Naomi Novik as Unknowing Mentor and oh yeah Fanfiction

Posted by on July 11, 2018 in What Pooks is Reading | 4 comments

Readers, you know I have been eagerly awaiting the publication of Naomi Novik’s newest fantasy novel, Spinning Silver, the not-a-sequel yet-same-universe-ish Eastern European historical fantasy world she first inhabited in the much lauded and loved Uprooted [which I have recommended before if you want to check the categories in the sidebar].

I’m listening to the audiobook now and need I say, I am loving it? It’s not the same forest and world of Agnieszka and her Dragon, the dragon who “does not really eat the girls he takes, no matter what they might say outside [her] valley…” because… oh, just read the first page. You may be as intrigued and enchanted as I was.

And yet it feels like it is the same earth and the same time period, this time perhaps inspired by Russia instead of Poland? I’ll correct this if I’m wrong. I think Russia was implied by the text but I’m listening and will have to wait until I own the hardcover book to reread for that kind of detail.

It’s going to be a beautiful book on my library shelf, as well as one I enjoyed enough to buy in print after listening to it as an audiobook.

I have mentioned my library before. Long story short: My first Kindle changed my reading life and I gave away and sold boxes of books that if I reread, I’d happily do so on Kindle so I could easily carry them all with me and choose from my vast library and also adjust the font style and size to meet my eyes’ needs of the day. I did not stop buying books. I continue to buy research books because I need them in print. And now I have a library of special, beautiful, curated books.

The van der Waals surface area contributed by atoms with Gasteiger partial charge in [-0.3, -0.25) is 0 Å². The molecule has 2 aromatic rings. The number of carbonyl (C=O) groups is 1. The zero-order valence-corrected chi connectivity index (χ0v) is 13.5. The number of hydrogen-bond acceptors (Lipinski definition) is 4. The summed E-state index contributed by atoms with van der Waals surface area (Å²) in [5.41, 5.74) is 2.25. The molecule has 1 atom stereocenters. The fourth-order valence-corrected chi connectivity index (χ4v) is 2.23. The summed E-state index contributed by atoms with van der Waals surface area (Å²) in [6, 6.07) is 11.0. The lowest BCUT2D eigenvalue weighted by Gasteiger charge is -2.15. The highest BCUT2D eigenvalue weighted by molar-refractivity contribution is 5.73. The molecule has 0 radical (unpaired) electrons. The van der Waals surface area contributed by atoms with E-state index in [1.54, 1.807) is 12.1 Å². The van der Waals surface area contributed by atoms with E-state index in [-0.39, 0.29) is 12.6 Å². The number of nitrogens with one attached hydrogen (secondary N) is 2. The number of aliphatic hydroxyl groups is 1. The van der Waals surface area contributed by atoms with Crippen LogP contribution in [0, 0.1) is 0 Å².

These are the books I want–no need–to possess and caress.

So yes it’s not unusual for me to listen to an audiobook and then buy it, usually in hardcover, so I can see them as constant reminders of books I love. This may be for sentimental reasons. The fact that a book is beautiful can be enough to make me keep it, even if I’ve owned it for twenty years and still haven’t read it and have a feeling I might never do so.

It’s beautiful. That’s enough.

So maybe not so short a story?

But anyway I will try to remember to come back and correct if I discover it’s not Russia, or if somebody tells me in comments. After I buy the hardcover.

Okay, so what am I talking about, Naomi Novik as mentor? I knew she was a fanfic writer who found her voice and wanted to write her own worlds and people [and dragons]. I knew she’d posted the first book, Temeraire, on a private LiveJournal account–chapter by chapter–and let a select group of fanfic readers and writers who had volunteered to follow along react to it, chapter by chapter, just as if it were fanfiction.

This, my friends, is one way fanfiction can be rewarding in a way that original fiction rarely is. Because it is posted chapter by chapter and readers can leave comments, you see readers reacting to each element, plot twist, character revelation–you see the squeees of delight, the gasps of rapture, the cries of horror, the pulling-out-of-hair-in-distress, along with occasional begging, “Where is the next chapter???”

You also get criticism, sometimes brutal.

As I am writing these days I write each element, plot twist, character revelation with that reaction in mind, almost seeing the comments, anticipating them, fretting over them. But it is the nature of published novels that reviewers and readers don’t react in such detail, so it all remains in my imagination, and in silent wonderings, like “What did they think when this happened?”

The closest I’ve come is when @chrysoulatzavales live-tweeted while reading with all sorts of breathless, agonized, omg-wonderful reactions. [Loves Chrysoula!]

And a few reviews on Goodreads where the reader simply wrote omgomgomg at  79% [example, not actual place in book] and I could figure out what part of the book it was in.